The USB Weather Data Receiver USB-WDE1 wirelessly receives data from various weather sensors of ELV at 868 MHz. The receiver is connected to a USB port on the computer, so no additional power supply is required. The data is transmitted via a simple serial ASCII protocol, which is well documented by ELV. The RasberryPi running Raspbian is used for the data acquisition allowing very little power consumption while being completely flexible.

Think for a second how much energy is literally washed down the drain when you take a shower. Not the water itself — just the energy that’s lost when you heat up said water, pump it through a series of pipes to your showerhead, and then let all that warm goodness run straight down your body and into a hole in the floor. By some estimates, 80 to 90 percent of the energy it takes to heat that water ends up going straight to the sewer. Considering the fact that the energy required to heat water is one of the biggest energy expenditures at home (right behind heating/cooling/ventilation), that’s a monumental waste of juice. But not to worry; there’s a new device on the market that could help to recapture some of that wasted energy.

It’s called EcoDrain, and while it’s definitely not a new concept, it’s a fresh new take on an old idea, and finally makes waste heat recovery a viable possibility for regular homeowners.

There are many designs for efficient stoves, and gasification is only one way to boost the efficiency of a cooking fire. The wood gas stove in this article is an elegantly simple gasifier design called a TLUD stove (for top-lit updraft), also known as an inverted downdraft stove. If you don’t care how it looks, you can build it with a can opener, a punch, and a big rock. This design, which I’ve adapted from one I first saw on Instructables, is built around a 1-quart paint can. It easily boils enough water for a small pot of tea or a bowl of noodles, using nothing more than a fist-sized charge of scrap wood.

They’re not just used by behavioural scientists: a Skinner box can be a useful device for training pets, especially pets with a reasonable amount of smarts, like parrots or rats. It can automate the process you may have already used with your pet, where “correct” behaviour is rewarded – walk to heel, get a doggy snack.


Skinner boxes are also pretty expensive. So Katherine Scott, computer vision and robotics expert, electronics ninja and rat owner/trainer, has built her own, which she intends to release as an open source device when she’s finished refining it.

The Lego calendar is a wall mounted time planner made entirely of Lego. Take a photo of it with a smartphone all of the events and timings will be magically synchronised to an online, digital calendar. It makes the most of the tangibility of physical objects, and the ubiquity of digital platforms.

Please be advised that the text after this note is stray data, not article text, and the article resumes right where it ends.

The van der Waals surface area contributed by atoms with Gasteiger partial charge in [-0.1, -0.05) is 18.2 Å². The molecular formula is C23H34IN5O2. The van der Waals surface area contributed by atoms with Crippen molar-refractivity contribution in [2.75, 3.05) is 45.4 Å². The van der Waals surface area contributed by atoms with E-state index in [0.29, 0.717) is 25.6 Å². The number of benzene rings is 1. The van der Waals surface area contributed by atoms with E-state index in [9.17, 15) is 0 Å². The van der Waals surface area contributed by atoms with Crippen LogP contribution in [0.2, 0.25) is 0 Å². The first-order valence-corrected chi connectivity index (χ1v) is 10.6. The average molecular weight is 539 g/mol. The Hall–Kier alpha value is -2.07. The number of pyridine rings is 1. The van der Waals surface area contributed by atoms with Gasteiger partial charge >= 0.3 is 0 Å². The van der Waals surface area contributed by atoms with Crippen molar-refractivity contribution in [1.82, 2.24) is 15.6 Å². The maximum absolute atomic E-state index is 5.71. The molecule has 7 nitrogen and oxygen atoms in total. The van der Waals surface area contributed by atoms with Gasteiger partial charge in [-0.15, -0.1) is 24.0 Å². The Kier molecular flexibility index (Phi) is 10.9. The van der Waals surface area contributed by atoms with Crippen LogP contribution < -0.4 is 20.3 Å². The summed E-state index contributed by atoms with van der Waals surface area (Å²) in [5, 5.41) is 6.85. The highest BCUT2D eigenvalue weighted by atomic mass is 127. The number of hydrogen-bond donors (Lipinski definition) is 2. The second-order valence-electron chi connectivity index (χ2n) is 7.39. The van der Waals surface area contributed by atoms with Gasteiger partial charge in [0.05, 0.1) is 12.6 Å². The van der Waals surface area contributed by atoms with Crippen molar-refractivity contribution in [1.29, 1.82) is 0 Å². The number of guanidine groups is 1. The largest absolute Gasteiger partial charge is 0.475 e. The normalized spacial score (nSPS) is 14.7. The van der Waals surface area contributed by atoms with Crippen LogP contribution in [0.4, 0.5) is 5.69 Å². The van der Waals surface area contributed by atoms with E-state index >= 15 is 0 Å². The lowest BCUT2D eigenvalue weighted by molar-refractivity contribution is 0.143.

Our USB Typewriter circuitry can transform your old manual typewriter into a retro-futuristic marvel. Use a gorgeous vintage typewriter as the computer keyboard for your Mac or PC, or type with ink-on-paper while electronically recording your keystrokes! The USB Typewriter also makes an outstanding keyboard dock for your iPad or tablet PC.

In very simple terms, the POV globe is a ring of RGB LEDs that is rotated axially at high-speed (300 rpm). Due to this high-speed and the phenomenon of persistence of vision (POV), our brains interprets this moving ring of light as a solid, spherical surface. By changing the colours of the LEDs very quickly, we can display images on this spherical surface. Mounted inside the ring is a Raspberry Pi (RasPi), a small, single-board computer that has become popular in the last couple of years. Its small-size and lightweight design make it ideal for this application. The RasPi has an HDMI output and therefore a custom FPGA-based HDMI decoder was designed and implemented for this project. The decoder takes the HDMI signal and converts it into a form suitable to be displayed on the ring of LEDs.

Equipped with a Go Pro camera to record it’s surroundings and a first person view (FPV) camera and transmitter sending back live video images to its pilot the Lego quadrocopter is an advanced machine. It is kept on an even keel and able to navigate waypoints via GPS thanks to an APM 2.5 autopilot from 3DR.


CubeSat, posted 2012 by peter in community diy space

The CubeSat Project is an international collaboration of over 40 universities, high schools, and private firms developing picosatellites containing scientific, private, and government payloads. A CubeSat is a 10 cm cube with a mass of up to 1.33 kg. Developers benefit from the sharing of information within the community. Resources are available by communicating directly with other developers and attending CubeSat workshops.

1–10 (29)   Next >   Last >|